Desert Castles



Qasr Al Kharana

The splendid State of preservation has imposing aspect, more than justify the name of castle, for Qasr Al Kharana which rises up from a bare plain about 60 kilometers southeast of Amman. Completely rebuilt or at least remodeled by the Umayyads in 711, the building stands on the site of preceding Roman and then Byzantine structures rebuilt in the 7th century when the Sassanian Persians briefly conquered the area. The semicircular towers and narrow arrow-slits that articulate the facades of this massive square building have led many scholars to believe that it had a real defensive function. It seems, however, to be contradicted by the fact that many of the arrow-slits were not level with the floors and therefore could not have been used. The painstaking stucco decoration inside also seems to indicate that the building was meant to be a typically sumptuous residence for the Caliph.

Qasr Amra

Fundamental for an understanding of the characteristics of Islamic art in its formative phase, this building was probably built as a place where the Umayyad Caliph (Spiritual Leader) Al Walid I 705-715AD could find restoration and diversion. This same Caliph was also responsible for the spectacular Great Mosque of Damascus. The name of Qusayr (small castle) with which this building is better known is due to its small size, fully compensated for by the profusion of decoration which lends it a distinctive character. The walls of the building, which in the surviving portion is constituted essentially of an audience hall with three aisles covered with barrel vaults and a bath inspired by the Romans, are in fact completely covered with frescoes most likely by Syrian or Arabian artists. The pictures are packed with symbolism which celebrates the power of the Caliph, they are not always legible: on the wall to the right of the entrance, the rulers of the earth who are paying homage to the Muslim sovereign can barely be made out. The haunting scenes and the decorations of the bath are better preserved of which the cupola frescoed with astrological figures can be noted.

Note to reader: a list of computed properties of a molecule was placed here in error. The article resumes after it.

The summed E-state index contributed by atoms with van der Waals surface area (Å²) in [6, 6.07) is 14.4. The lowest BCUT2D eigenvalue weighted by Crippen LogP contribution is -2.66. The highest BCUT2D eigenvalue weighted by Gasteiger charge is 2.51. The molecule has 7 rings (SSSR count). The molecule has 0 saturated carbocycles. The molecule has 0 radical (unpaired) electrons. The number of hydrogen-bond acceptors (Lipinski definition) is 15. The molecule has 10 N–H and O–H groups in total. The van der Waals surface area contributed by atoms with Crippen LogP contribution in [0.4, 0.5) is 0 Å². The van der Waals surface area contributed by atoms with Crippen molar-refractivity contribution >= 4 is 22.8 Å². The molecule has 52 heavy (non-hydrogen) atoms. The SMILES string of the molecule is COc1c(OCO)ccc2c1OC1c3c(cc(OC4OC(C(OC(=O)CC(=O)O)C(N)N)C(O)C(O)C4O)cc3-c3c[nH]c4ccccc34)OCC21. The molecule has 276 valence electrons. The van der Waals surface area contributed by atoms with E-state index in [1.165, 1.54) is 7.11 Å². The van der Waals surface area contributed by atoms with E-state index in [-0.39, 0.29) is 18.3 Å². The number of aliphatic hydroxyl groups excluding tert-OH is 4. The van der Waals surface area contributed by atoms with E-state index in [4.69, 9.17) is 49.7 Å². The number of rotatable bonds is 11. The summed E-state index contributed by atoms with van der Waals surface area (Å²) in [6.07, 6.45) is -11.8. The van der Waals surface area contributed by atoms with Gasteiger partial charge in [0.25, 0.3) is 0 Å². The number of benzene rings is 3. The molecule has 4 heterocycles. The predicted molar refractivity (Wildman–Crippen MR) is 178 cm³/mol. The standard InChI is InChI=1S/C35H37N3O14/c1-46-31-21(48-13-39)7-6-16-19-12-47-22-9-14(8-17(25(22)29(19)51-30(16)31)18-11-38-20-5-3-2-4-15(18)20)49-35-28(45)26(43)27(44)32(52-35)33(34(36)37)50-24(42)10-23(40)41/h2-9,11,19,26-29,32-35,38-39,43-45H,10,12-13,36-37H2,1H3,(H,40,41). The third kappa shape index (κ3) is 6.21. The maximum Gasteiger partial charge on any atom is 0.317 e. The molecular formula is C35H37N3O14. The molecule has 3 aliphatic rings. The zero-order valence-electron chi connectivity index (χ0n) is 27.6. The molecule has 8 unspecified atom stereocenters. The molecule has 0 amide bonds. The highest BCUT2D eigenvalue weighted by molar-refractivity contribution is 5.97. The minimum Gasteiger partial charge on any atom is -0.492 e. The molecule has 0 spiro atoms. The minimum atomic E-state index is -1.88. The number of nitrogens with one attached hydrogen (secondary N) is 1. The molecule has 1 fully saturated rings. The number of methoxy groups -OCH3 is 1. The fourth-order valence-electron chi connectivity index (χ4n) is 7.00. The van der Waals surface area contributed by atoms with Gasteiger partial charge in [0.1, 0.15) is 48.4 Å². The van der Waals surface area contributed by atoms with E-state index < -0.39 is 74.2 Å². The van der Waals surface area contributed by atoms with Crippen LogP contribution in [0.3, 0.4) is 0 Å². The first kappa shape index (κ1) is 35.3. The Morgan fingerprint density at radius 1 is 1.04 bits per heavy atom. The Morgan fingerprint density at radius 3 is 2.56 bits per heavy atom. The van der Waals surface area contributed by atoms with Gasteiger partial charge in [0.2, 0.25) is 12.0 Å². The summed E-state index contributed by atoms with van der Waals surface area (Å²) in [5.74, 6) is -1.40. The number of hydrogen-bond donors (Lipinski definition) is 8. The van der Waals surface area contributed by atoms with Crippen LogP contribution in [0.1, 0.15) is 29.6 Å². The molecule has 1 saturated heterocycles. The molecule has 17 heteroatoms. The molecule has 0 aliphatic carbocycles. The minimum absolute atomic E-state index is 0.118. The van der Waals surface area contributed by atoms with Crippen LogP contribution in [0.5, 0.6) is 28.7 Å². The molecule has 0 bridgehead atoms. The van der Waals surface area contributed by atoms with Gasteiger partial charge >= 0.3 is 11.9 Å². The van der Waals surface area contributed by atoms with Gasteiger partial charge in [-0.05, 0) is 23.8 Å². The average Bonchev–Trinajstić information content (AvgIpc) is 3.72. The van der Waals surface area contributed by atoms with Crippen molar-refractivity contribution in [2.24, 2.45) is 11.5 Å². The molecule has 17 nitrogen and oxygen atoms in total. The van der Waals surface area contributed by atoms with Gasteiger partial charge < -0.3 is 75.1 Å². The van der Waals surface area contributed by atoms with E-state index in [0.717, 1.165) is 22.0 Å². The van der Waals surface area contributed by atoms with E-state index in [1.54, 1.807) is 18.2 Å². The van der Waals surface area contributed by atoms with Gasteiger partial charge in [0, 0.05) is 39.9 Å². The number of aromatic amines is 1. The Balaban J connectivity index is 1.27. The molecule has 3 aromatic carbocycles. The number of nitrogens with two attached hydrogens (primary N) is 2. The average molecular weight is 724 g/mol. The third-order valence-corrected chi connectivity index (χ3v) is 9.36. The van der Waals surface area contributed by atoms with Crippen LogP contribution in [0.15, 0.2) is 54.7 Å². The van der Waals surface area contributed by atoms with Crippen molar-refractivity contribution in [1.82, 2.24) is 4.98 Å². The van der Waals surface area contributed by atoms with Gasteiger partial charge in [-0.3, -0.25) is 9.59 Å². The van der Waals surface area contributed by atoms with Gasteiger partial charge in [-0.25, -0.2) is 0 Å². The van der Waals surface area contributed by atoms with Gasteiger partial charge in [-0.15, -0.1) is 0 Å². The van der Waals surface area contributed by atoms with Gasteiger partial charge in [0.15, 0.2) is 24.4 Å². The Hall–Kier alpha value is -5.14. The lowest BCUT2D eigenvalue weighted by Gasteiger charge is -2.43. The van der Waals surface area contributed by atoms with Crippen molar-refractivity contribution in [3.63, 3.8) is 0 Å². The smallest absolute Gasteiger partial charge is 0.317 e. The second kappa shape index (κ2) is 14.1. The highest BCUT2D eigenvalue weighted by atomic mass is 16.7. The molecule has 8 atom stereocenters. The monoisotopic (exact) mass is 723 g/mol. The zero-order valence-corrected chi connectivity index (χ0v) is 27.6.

Qasr Al Azraq

In all probability built by the Romans at the end of the 3rd century. This castle then passed into the hands of the Umayyads but was completely rebuilt in 1236-37AD under the Ayyubid dynasty as indicated by the inscription set on the main entrance. The castle owes its fame above all to the fact that the legendary Lawrence of Arabia resided here in the winter of 1917. He influenced the English Secret Services to incite the Arabs to revolt against the Ottoman Empire and it was from this fortress that he organized the battle of Aqaba. Of interest, in the entrance vestibule is the collection of plaques with inscriptions in Latin and Greek or bas-relieves of plant or animal motives. In addition there are heavy monolithic doors in basalt some of which are still in place in the building. The Mosque in the courtyard dates to the Ayyibid period. It stands in an oblique position so that the orientation towards Mecca of the back wall could be respected.

Qasr Al Hallabat


istinguished by its building material, blocks of light colored limestone and dark basalt from the volcanic region of the Hauran, this castle was rebuilt by the Umayyads on a site that was originally occupied by a Nabataean outpost, followed by a Roman fortress and finally a Byzantine monastery. Nothing but portions of ruined walls and piles of stone remain today of this square structure with corner towers. A few extant architectural elements which have miraculously survived provide an idea of its original elegance (such as the polylobate arch flanked by columns on one of the entrances). Further confirmation of the attention paid to the aesthetic aspect rather than to the defensive function is shown by the presence in almost all the rooms of mosaic floors now covered by a thin layer of earth to ensure their preservation.

Qasr Al Mushatta

This extraordinary complex, which rises from the desert not far from the airport of Amman, might have been one of the most interesting of the castles of the Umayyad times due to the extraordinary refinement of its decorations, carved in bas-relief in a porous rosy-hued limestone. Unfortunately, almost the entire frieze that decorated the fašade has been removed and is now on exhibit in the Islamic Museum in Berlin. Nevertheless, the few decorative elements still in site succeed in giving us an idea of the high quality of work which is a fusion of the finest Greco-Roman traditions with elements of Persian derivation. Building begun by Caliph Al Walid II in 743 but was interrupted at his death and remained incomplete. What remains today includes stretches of the fortified enclosure, a square of 148 meters per side, the vestiges of an elaborate entrance vestibule and the throne room behind it.